Brighton – Bernardo

Full backs are by far the most important position in football right now, which makes it crazy why there aren’t many to choose from in the world right now. Brighton, however, have added a very solid one to their ranks. The versatile defender Bernardo has signed from RB Leipzig, and is a very good addition. The Brazilian is excellent in the air, winning 2.8 aerial duels, while also completing 3.7 tackles and interceptions. He doesn’t offer much of an attacking threat however, but his versatility and defensive strength could be a real asset for seaside club.

Burnley – ?

As of the 30th of July, Burnley are yet to sign a player, which is confusing considering they could be playing Europa League football next season. This will be updated if they do sign a player however.

Cardiff City – Bobby Reid

I’m tipping Cardiff as relegation candidates. The Welsh side are probably the worst side that were promoted. Both Fulham and Wolves look more like Premier League sides, while Cardiff seem to be unable to possess the same quality. However I will give credit where it is due, with Bobby Reid being an excellent bit of business. The forward was excellent for Bristol last season, looking like a real all around forward. Finished the season playing every game, scoring 19 and assisting 7. He was averaging 1.9 shots per game. What is notable is where he is taking these shots from, with 1.2 coming from inside the penalty area, showing how he gets into very good areas. He also isn’t afraid to do some hard yards for the team, putting in 1.1 tackles per 90. If Reid can adapt immediately to the league, it could be the difference between survival and relegation for Cardiff.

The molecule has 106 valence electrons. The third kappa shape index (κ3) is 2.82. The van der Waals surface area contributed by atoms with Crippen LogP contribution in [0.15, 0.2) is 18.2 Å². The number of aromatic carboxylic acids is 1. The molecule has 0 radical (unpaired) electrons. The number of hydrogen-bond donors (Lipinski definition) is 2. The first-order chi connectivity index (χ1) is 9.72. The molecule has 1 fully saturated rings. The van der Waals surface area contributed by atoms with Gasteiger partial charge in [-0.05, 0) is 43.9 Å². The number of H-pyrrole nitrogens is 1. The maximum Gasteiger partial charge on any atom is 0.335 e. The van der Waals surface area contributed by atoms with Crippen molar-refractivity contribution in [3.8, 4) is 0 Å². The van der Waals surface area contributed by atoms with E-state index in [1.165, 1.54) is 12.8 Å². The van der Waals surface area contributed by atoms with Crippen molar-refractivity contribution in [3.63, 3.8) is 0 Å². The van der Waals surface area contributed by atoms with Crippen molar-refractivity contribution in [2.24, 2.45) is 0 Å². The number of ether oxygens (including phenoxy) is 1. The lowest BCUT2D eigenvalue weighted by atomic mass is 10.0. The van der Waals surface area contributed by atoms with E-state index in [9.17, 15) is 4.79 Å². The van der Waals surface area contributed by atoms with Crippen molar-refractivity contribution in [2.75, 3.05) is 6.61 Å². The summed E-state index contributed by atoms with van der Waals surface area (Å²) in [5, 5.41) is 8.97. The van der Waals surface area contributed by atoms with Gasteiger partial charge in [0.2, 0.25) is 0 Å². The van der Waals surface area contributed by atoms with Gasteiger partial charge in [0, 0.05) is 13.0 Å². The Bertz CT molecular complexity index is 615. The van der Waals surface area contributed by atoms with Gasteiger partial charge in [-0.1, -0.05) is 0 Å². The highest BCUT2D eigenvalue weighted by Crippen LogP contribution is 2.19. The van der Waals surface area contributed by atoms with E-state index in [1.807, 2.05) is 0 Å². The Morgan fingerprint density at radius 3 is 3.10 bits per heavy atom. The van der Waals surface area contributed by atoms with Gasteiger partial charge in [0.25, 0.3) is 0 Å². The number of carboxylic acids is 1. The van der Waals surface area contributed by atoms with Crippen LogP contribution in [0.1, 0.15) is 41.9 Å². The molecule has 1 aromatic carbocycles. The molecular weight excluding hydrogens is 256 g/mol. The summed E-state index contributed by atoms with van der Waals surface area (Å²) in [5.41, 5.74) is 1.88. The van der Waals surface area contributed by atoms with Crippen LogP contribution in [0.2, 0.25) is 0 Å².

Chelsea – Jorginho

Even though the Italian is the only signing Chelsea have made, he is still an excellent addition. For Sarri to impliment his system effectively, he needs a player who is excellent at controlling a game. Fabregas could do that, but his legs are gone. Who else to bring besides the guy who performed so well for Sarri’s last team, Napoli. The midfield maestro is a pass machine, averaging over 80 passes per 90 with a 90% accuracy. Chelsea have went from having an imbalanced midfield, into having one of the best in the league. That is how good of a signing Jorginho is.

Crystal Palace – Max Meyer

What an absolute bargain of a signing for the eagles. After some issues with the Schalke board, the young German was not given an extension on his contact, and was allowed to leave for free. Meyer was very good last season, topping the league with 2.8 interceptions. He was moved deeper last season, to take advantage of his ability on the ball, and it worked in his favour. He averaged an 89% pass accuracy last season, and ended the season with 4.3 tackles and interceptions. An improvement on his 1.2 in the 2016/17 season. Palace have given all of the creative burden to Zaha. Now with Meyer, it could allow Palace to be even more of a threat.

Everton – Richarlison

At the time of writing, Lucas Digne is very close to completing his move to Everton, however I still think Richarlison is the best signing of the window so far for the toffees. The young Brazilian looks like a real promising player. When many young wingers arrive in the premier league, they are usually incredible dribblers but do not contribute enough in front of goal (Adama Troare is the perfect example). Richarlison is not a great dribbler, however he is excellent in getting in goal scoring positions. While seeing the player not score a goal after November can be quite worrying, he is still very young, and his finishing will improve. A great signing all round.

Fulham – Jean Michael Seri

One issue many promoted teams face when arriving in the premier league is making that step up, to have the quality to stay in the league. Fulham have so far done a very good job in buying good level players, the likes of Mitrovic, Schurrle, Le Marchand and Fabri are all effective in showing the intention that Fulham are going for. However their best addition by far is Ivory Coast international Jean Michael Seri. Seri is a very good midfielder, not great, but is definitely an improvement on what they have. Seri averages 90 passes per game, with 2.1 key passes. He will add that extra bit of spark to the London side, and hopefully enough to stay up.

Huddersfield – Terence Kongolo